Bangladesh is a high risk country for emerging infectious diseases because of its high population density and poverty. Emerging Infectious diseases like influenza, HIV and SARS can threaten all people throughout the world. The U.S. Centers for Disease Control and Prevention has collaborated productively with the International Centre for Diarrheal Disease research, Bangladesh for many years including with a cooperative agreement working on emerging infectious diseases since September 2004. This new project, builds upon the prior project's accomplishments. The project would provide an administrative, surveillance, and research platform that identifies emerging infectious diseases in Bangladesh and facilitates the collaboration of CDC scientists with local Bangladeshi colleagues in identification, characterization, and control of these threats. It would describe the burden of seasonal influenza in Bangladesh, maintain surveillance for dangerous emerging strains of influenza in Bangladesh, and develop and test strategies to reduce human influenza burden. It would characterize the risks of animal to human transmission of influenza virus at the human animal interface in Bangladesh and develop and evaluate strategies to mitigate that risk.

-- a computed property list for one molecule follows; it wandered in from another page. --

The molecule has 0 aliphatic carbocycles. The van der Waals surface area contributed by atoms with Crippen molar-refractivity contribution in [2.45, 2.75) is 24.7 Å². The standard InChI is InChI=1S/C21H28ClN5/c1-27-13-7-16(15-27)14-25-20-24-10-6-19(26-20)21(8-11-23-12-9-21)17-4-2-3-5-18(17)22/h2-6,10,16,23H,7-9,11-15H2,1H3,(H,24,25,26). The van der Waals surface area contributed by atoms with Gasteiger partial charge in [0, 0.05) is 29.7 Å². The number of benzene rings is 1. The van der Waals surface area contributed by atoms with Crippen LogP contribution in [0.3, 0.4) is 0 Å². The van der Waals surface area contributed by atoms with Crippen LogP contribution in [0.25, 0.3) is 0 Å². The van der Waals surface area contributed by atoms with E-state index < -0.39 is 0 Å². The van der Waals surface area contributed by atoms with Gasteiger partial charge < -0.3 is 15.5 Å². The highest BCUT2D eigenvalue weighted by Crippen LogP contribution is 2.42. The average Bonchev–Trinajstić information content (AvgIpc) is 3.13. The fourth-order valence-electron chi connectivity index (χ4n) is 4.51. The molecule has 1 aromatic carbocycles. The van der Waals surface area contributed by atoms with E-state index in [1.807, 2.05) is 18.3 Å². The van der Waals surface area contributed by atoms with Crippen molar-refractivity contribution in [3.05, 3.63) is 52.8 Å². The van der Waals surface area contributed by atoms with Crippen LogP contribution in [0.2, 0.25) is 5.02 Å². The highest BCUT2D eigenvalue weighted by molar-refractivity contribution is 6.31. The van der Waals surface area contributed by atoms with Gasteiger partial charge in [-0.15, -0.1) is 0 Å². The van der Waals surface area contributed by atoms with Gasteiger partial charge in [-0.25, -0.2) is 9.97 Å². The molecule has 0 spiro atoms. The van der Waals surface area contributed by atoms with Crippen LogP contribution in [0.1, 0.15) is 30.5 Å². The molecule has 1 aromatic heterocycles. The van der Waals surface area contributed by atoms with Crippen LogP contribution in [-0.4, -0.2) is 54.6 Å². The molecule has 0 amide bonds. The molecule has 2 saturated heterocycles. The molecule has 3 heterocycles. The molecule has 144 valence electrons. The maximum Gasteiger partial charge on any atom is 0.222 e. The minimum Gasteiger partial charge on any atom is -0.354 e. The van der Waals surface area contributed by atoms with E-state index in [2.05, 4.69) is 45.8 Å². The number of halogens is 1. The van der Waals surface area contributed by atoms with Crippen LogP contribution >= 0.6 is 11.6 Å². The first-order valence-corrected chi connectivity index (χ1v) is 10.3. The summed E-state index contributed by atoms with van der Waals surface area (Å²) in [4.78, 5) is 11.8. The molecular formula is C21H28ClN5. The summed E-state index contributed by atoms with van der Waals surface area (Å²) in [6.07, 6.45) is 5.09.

National Institute of Health (NIH)
National Center for Infectious Diseases (CID)
Research Project--Cooperative Agreements (U01)
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International Center/Diarrhoeal Dis Research
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Azziz-Baumgartner, Eduardo; Homaira, Nusrat; Hamadani, J D et al. (2014) The prevalence and impact of intimate partner violence on maternal distress in a community of low-income Bangladeshi and displaced ethnic Bihari mothers: Dhaka, 2008-2009. Violence Against Women 20:59-73
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